Parameters affecting electron injection dynamics from ruthenium dyes to titanium dioxide nanocrystalline thin film

John B. Asbury, Neil A. Anderson, Encai Hao, Xin Ai, Tianquan Lian

Research output: Contribution to journalArticle

197 Citations (Scopus)

Abstract

Electron injection rates from Ru(dcbpy)2(X)2 [X = 2NCS, 2CN, and dcbpy; dcbpy = 2,2′-bipyridine-4,4′-carboxylate] (called Ru535 or Ru N3, Ru505, and Ru470) to TiO2 nanocrystalline thin films are examined as a function of adsorbate redox potential, pH of the solution, excitation wavelength, and solvent. For all three dyes, the injection kinetics are biphasic, consisting of a distinct ultrafast component (<100 fs) and slower components. Under different experimental conditions, the partitioning between these two components and the rate of the slow components change, but the rate of the fast component shows no noticeable variations within the ∼200 fs time resolution of the measurement. When Ru535, Ru505, and Ru470 were compared at the same pH, increasing amplitude and decreasing rate of slow component were observed, correlating with less negative excited-state redox potentials in these dyes. An analogous trend was seen for RuN3/TiO2 by increasing the pH of the solution from pH = 2 to 8 and changing from pH = 2 aqueous solution to a (1:1) ethylene/propylene carbonate mixture. The injection dynamics are also dependent on excitation wavelength. The relative amplitude of the slow component increases when the excitation wavelength is changed from 400 to 630 nm. All data can be described by a two-state injection model, which attributes the fast (<100 fs) component to injection from a nonthermalized excited state and the slow component to injection from the thermalized excited state. The partitioning between these two components and the rate of the slow components depend on the relative energetics between dye excited states and the conduction band edge.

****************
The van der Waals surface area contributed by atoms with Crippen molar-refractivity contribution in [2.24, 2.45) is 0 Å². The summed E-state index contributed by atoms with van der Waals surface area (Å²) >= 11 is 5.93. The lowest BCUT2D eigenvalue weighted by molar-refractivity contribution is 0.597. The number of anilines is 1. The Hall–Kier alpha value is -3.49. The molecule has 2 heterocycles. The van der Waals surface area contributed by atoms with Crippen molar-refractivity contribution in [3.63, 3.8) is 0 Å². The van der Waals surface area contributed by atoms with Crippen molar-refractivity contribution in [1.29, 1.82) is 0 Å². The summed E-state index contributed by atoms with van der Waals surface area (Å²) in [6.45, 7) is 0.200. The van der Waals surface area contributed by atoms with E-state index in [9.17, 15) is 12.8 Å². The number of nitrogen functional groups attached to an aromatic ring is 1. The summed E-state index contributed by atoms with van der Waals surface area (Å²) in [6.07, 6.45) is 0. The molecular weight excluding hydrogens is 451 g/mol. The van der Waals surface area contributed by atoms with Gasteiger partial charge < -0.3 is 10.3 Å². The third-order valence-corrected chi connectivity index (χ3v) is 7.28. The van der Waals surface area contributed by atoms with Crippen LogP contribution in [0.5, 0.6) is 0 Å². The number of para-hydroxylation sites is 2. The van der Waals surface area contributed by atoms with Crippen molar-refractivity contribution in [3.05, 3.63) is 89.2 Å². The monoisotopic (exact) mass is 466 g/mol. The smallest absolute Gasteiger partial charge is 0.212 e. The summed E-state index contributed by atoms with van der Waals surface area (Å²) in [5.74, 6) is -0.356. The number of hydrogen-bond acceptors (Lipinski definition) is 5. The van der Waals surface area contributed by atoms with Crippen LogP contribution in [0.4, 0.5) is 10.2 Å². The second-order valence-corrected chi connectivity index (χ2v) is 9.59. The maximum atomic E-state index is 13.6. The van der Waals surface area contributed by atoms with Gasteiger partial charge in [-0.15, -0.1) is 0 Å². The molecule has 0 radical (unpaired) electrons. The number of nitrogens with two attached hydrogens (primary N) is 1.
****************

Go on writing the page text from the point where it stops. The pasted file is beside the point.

Original languageEnglish (US)
Pages (from-to)7376-7386
Number of pages11
JournalJournal of Physical Chemistry B
Volume107
Issue number30
StatePublished - Jul 31 2003

Fingerprint

Electron injection
Ruthenium
Excited states
titanium oxides
Titanium dioxide
ruthenium
Coloring Agents
Dyes
dyes
injection
Thin films
thin films
Wavelength
electrons
excitation
Adsorbates
Conduction bands
Propylene
Carbonates
Ethylene

All Science Journal Classification (ASJC) codes

  • Physical and Theoretical Chemistry
  • Surfaces, Coatings and Films
  • Materials Chemistry

Cite this

Asbury, John B. ; Anderson, Neil A. ; Hao, Encai ; Ai, Xin ; Lian, Tianquan. / Parameters affecting electron injection dynamics from ruthenium dyes to titanium dioxide nanocrystalline thin film. In: Journal of Physical Chemistry B. 2003 ; Vol. 107, No. 30. pp. 7376-7386.
@article{0b321463fed04266976aaf2feb0176ac,
title = "Parameters affecting electron injection dynamics from ruthenium dyes to titanium dioxide nanocrystalline thin film",